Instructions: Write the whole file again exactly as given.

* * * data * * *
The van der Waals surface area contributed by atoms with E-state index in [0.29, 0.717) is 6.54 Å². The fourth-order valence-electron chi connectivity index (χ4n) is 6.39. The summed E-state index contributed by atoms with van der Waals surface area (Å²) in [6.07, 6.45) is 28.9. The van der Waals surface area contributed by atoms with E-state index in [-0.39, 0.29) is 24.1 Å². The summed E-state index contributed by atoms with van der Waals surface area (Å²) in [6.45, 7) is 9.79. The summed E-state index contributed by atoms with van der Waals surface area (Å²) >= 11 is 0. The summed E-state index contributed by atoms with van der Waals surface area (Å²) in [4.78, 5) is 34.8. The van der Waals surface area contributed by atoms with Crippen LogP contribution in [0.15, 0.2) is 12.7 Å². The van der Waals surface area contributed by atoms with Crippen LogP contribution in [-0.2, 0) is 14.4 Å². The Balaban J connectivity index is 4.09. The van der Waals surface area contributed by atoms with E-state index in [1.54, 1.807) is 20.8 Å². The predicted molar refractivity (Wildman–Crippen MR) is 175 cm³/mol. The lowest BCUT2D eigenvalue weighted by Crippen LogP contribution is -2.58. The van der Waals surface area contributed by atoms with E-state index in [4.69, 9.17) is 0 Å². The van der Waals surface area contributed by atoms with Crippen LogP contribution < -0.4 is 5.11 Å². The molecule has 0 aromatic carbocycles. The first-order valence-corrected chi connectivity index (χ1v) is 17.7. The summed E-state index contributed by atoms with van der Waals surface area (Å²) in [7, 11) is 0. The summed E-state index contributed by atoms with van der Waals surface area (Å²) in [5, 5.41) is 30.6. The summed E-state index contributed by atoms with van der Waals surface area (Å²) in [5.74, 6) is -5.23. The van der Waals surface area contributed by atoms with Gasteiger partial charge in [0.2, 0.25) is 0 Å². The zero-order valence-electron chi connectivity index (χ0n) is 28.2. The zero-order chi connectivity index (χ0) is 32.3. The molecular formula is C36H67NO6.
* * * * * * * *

The van der Waals surface area contributed by atoms with E-state index in [0.29, 0.717) is 6.54 Å². The fourth-order valence-electron chi connectivity index (χ4n) is 6.39. The summed E-state index contributed by atoms with van der Waals surface area (Å²) in [6.07, 6.45) is 28.9. The van der Waals surface area contributed by atoms with E-state index in [-0.39, 0.29) is 24.1 Å². The summed E-state index contributed by atoms with van der Waals surface area (Å²) in [6.45, 7) is 9.79. The summed E-state index contributed by atoms with van der Waals surface area (Å²) >= 11 is 0. The summed E-state index contributed by atoms with van der Waals surface area (Å²) in [4.78, 5) is 34.8. The van der Waals surface area contributed by atoms with Crippen LogP contribution in [0.15, 0.2) is 12.7 Å². The van der Waals surface area contributed by atoms with Crippen LogP contribution in [-0.2, 0) is 14.4 Å². The Balaban J connectivity index is 4.09. The van der Waals surface area contributed by atoms with E-state index in [1.54, 1.807) is 20.8 Å². The predicted molar refractivity (Wildman–Crippen MR) is 175 cm³/mol. The lowest BCUT2D eigenvalue weighted by Crippen LogP contribution is -2.58. The van der Waals surface area contributed by atoms with E-state index in [4.69, 9.17) is 0 Å². The van der Waals surface area contributed by atoms with Crippen LogP contribution < -0.4 is 5.11 Å². The molecule has 0 aromatic carbocycles. The first-order valence-corrected chi connectivity index (χ1v) is 17.7. The summed E-state index contributed by atoms with van der Waals surface area (Å²) in [7, 11) is 0. The summed E-state index contributed by atoms with van der Waals surface area (Å²) in [5, 5.41) is 30.6. The summed E-state index contributed by atoms with van der Waals surface area (Å²) in [5.74, 6) is -5.23. The van der Waals surface area contributed by atoms with Gasteiger partial charge in [0.2, 0.25) is 0 Å². The zero-order valence-electron chi connectivity index (χ0n) is 28.2. The zero-order chi connectivity index (χ0) is 32.3. The molecular formula is C36H67NO6.